SEOUL, South Korea (AP) -- South Korea's president called Thursday for an end to a long-running dispute over American beef imports, saying it was time for the nation to concentrate instead on overcoming its economic difficulties.
President Lee Myung-bak made the request in a televised speech to cheering ruling party members who packed a Seoul gymnasium to elect their new leaders.
"We are facing dual challenges at home and abroad," Lee said. "Our law and order have been ignored and our economic difficulties have been deepened. We must wisely and squarely surmount these challenges."
Lee said he would not tolerate illegal, violent protests against U.S. beef imports, but would listen more carefully to public opinion at peaceful rallies.
Lee, who took office in February, said his government would make "a fresh start" to win back public confidence.
Members of his Grand National Party elected Park Hee-tae, a five-time lawmaker and close associate of Lee, as its new chairman. Park said the party will dedicate itself to reviving the slowing economy and restoring public support.
Lee's government agreed in April to lift a ban on imports of U.S. beef, prompting weeks of street rallies over health concerns and a perception that he had backed down too easily to American pressure. Amid nose-diving popularity, he was forced to replace top advisers and his entire Cabinet has offered to resign.
His government negotiated an amendment to the import deal last month to limit shipments to beef from cattle younger than 30 months, believed less susceptible to mad cow disease.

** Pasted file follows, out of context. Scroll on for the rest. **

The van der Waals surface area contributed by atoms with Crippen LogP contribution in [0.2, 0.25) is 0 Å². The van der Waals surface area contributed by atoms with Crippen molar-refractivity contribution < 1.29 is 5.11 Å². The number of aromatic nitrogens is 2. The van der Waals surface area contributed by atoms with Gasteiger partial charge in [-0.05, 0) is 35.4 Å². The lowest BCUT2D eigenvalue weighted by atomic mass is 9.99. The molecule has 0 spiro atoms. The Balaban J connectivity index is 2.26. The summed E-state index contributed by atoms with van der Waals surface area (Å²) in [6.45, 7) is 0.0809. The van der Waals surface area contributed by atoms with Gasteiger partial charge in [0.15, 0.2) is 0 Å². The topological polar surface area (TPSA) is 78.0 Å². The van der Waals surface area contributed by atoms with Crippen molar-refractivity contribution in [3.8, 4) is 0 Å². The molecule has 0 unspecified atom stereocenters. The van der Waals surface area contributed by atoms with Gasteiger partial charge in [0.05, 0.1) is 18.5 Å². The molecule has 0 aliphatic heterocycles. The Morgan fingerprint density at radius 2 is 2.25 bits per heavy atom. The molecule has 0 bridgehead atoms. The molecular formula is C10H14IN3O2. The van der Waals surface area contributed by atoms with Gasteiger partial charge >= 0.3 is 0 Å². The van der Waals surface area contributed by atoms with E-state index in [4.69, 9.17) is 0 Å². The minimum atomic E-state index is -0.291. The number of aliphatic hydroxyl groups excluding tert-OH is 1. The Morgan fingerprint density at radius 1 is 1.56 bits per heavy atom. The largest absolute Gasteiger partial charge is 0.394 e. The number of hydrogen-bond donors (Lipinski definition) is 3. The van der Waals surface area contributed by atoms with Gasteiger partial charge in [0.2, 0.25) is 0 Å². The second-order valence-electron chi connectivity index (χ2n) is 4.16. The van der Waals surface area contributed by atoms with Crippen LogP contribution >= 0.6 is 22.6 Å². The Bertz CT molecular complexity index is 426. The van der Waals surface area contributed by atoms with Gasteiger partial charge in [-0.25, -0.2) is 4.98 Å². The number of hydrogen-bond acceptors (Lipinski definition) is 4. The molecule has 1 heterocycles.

Daily candlelight protests in Seoul by up to 80,000 people have dwindled in size but turned violent last week when the government began inspecting U.S. beef. More than 200 protesters and riot police were injured in a weekend rally.
About 3,000 people protested against U.S. beef Thursday evening in central Seoul, according to police. No clashes were immediately reported.
U.S. beef went on sale earlier this week but is not widely available because large supermarket chains and restaurants are reluctant to sell it for fear of a public backlash.
On Thursday, consumer groups launched a boycott of American beef, vowing to make the country free of mad cow disease.
"We will oust American beef feared to carry mad cow disease from our dinner tables without fail," the Korean Women's Association United and four other coalitions of civic groups said in a statement.
A group of lawmakers also introduced a bill Thursday that would ban American beef from school meals until public concerns about mad cow disease are resolved.
South Korea banned imports of American beef in 2003, when the first of three cases of mad cow disease was discovered in the United States. Before the ban, South Korea was Nebraska's second-largest beef market, valued at $108 million annually.
Both the U.S. and South Korean governments insist American beef is safe.
Associated Press writer Jae-soon Chang contributed to this report.